For the last 3 years (since Mrs Rendle offered me a MacBook Pro in exchange for turning my “study” into a spare room) I’ve been doing all my development work on laptops of one sort or another. They’ve all been reasonably well-specced machines, from that 2010 MBP which I upgraded to 8GB of memory and stuck an SSD in, to the Dell XPS 14 UltraBook that killed two SSDs in the first week but has served me well since, but you just can’t spec a laptop up like a desktop. You can try, but the result is not very portable and will probably give you first-degree burns if you actually try to use it on your lap.
For a proper workstation, you still can’t beat a desktop, and since I’ve got a lot of work to do and I’ll be working at home on most of it, I decided to invest in one. Thanks to the intricacies of UK VAT regulations, I needed to spend upward of £2,000 on it, which task I set about with vim and vigour.
I didn’t want an off-the-shelf PC from Dell or HP or similar; the only component you can guarantee the provenance of in those things is the CPU, which is but a single part. In the past, I have bought components and built my own, but I didn’t really fancy that this time around, so I investigated the custom build companies in the UK and found QuietPC. Having had some very noisy self-builds in the past, the idea of a quiet PC rather appealed, and their Serenity Pro Gamer looked like an excellent starting point.
With a minimum price to aim for, I started turning up the dials until I’d passed the magic number and created my ideal PC.
Here’s what I ended up with (sparing the non-essential details):
- Core i7 4770K 3.5GHz CPU
- 32GB (4x8GB) Corsair XMS DDR3 memory
- 256GB Samsung 840 Pro SSD
- 2TB WD Caviar Green HDD
- Nvidia GTX770 OC 2GB graphics card
- Gigabyte GA-Z87X-UD4H motherboard
- Zalman LQ320 liquid CPU cooler
I had to throw on a 27” monitor to push it past £2k. Oh, and the reason for switching from the AMD GPU to the Nvidia is CUDA, obviously.
Once the thing arrived and I’d got Windows 8 Pro installed and running happily, I added a 512GB Crucial m4 SSD that I salvaged from the MacBook before it was passed down to my daughter. Now I’ve got a SATA 3 SSD system+apps drive, a SATA 3 SSD working drive, and an HDD for, you know, iTunes and Dropbox and stuff.
I also overclocked the CPU, which is why I got the liquid cooler. That’s always been a bit challenging in the past, but this new motherboard has a “CPU Upgrade” dropdown in the BIOS where you can choose from 4.2GHz up to 4.8GHz, and that’s it, it handles the details for you. I thought I’d got it stable at 4.6GHz, but then I got a BSoD running a build in VS2012 so I bumped it down to 4.5GHz to be on the safe side.
This really is primarily a work PC. I mean to play games, I really do, but I sit down and think “I’ll just hack on this code for five minutes, then I’ll play Far Cry 3.” Before you know it it’s 3am and you’ve got work in 5 hours.
So the key thing here is how does Visual Studio run? Well, it loads pretty quickly, even with R# 8 and various other plug-ins and add-ons, even when you open it by right-clicking and choosing a solution from the task-bar menu. Less than 10 seconds to load Simple.Web and start typing.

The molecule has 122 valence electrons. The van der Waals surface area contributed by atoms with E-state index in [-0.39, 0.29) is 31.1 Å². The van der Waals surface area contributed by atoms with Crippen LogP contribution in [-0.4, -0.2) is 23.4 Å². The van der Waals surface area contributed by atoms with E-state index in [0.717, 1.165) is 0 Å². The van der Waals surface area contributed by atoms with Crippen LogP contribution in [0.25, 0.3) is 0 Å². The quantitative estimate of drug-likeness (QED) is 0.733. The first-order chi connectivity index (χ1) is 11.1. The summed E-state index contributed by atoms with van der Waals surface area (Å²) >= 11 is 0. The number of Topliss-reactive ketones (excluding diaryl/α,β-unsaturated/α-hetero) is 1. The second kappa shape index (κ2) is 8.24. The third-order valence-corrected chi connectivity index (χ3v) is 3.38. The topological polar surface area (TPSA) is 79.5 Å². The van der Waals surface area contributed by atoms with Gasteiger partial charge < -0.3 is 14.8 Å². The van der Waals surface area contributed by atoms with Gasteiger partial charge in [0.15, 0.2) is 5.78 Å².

But the first time I built Simple.Data after a fresh clone from Github, I swear I thought I’d hit the wrong key. It took just over 2 seconds to build the whole solution. Using the R# test runner, it runs all 840 tests – including the 180 full SQL Server 2012 integration tests which recreate the database for each fixture – in under 7 seconds. In the past I’ve had NCrunch ignore those integration tests, but now it can run them in background, too. 9 seconds to build and run tests. It takes 71 seconds on the Dell UltraBook.
Simple.Web builds in ~3.5 seconds in Visual Studio, ~8 seconds using the Rake build. R# runs all the tests in ~6 seconds, including 30 Razor rendering tests. That takes 59 seconds on the Dell.
I can’t wait to see what it’s like with multi-threaded Roslyn builds.
Oh, and yes, it is very quiet. I can barely hear it as I type this, although when the GPU ramps up it’s the same old noisy story.
Why am I telling you this?
Now, this is all very nice for me, and of course, you’re pleased that I’m happy, but the reason I’m posting this is to once again bang on about not skimping on developer workstations. Without the expensive GPU and the monitor, this thing comes in under £1,300 (not counting VAT, which businesses don’t). Given a 2-year lifespan, that’s (hopefully a lot) less than a week’s salary for a developer, and you don’t have to be a genius to see that a 600-800% performance increase in compiling code and running tests is going to result in more than a 2% increase in productivity. And sadly, I’m willing to bet that the Dell XPS 14 UltraBook, with its 3rd-gen Core i7 mobile CPU and budget SSD, is still better than what a lot of you reading this are given to work with.
So maybe forward this post to whoever is in charge of IT procurement, as an example of some concrete numbers. Here they are again for reference:
|Task||Slow PC||Fast PC|
|Build & Test Simple.Data||71 seconds||9 seconds|
|Build & Test Simple.Web||59 seconds||9.5 seconds|
P.S. 32GB? Really?
Two words: virtual machines. VMs for running Linux for testing Mono builds. VMs for running databases (and other things) that you don’t want installed on the main PC. VMs for testing web sites in old versions of Internet Explorer. Azure emulators, mobile device emulators. Yes, 32GB, really.
I have not received any consideration from QuietPC in exchange for writing this post, and I won’t profit in any way if you buy a system from them.